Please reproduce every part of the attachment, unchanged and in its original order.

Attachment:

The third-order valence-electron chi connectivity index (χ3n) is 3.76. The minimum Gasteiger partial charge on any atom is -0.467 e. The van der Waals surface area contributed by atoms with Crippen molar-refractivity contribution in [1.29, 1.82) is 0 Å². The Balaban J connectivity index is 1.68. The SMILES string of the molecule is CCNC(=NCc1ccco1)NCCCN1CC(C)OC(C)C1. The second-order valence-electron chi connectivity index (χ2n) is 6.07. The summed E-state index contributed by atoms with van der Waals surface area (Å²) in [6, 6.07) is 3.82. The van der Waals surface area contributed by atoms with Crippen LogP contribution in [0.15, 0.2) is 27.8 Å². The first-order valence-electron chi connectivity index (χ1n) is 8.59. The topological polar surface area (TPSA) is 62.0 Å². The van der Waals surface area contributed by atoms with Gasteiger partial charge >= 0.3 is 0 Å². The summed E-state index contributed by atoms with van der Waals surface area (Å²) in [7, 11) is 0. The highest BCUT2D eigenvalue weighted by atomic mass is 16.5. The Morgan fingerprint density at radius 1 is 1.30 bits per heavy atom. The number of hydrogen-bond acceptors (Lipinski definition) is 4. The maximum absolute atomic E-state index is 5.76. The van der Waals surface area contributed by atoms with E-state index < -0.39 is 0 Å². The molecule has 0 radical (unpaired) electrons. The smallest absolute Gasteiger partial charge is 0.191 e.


The third-order valence-electron chi connectivity index (χ3n) is 3.76. The minimum Gasteiger partial charge on any atom is -0.467 e. The van der Waals surface area contributed by atoms with Crippen molar-refractivity contribution in [1.29, 1.82) is 0 Å². The Balaban J connectivity index is 1.68. The SMILES string of the molecule is CCNC(=NCc1ccco1)NCCCN1CC(C)OC(C)C1. The second-order valence-electron chi connectivity index (χ2n) is 6.07. The summed E-state index contributed by atoms with van der Waals surface area (Å²) in [6, 6.07) is 3.82. The van der Waals surface area contributed by atoms with Crippen LogP contribution in [0.15, 0.2) is 27.8 Å². The first-order valence-electron chi connectivity index (χ1n) is 8.59. The topological polar surface area (TPSA) is 62.0 Å². The van der Waals surface area contributed by atoms with Gasteiger partial charge >= 0.3 is 0 Å². The summed E-state index contributed by atoms with van der Waals surface area (Å²) in [7, 11) is 0. The highest BCUT2D eigenvalue weighted by atomic mass is 16.5. The Morgan fingerprint density at radius 1 is 1.30 bits per heavy atom. The number of hydrogen-bond acceptors (Lipinski definition) is 4. The maximum absolute atomic E-state index is 5.76. The van der Waals surface area contributed by atoms with E-state index < -0.39 is 0 Å². The molecule has 0 radical (unpaired) electrons. The smallest absolute Gasteiger partial charge is 0.191 e.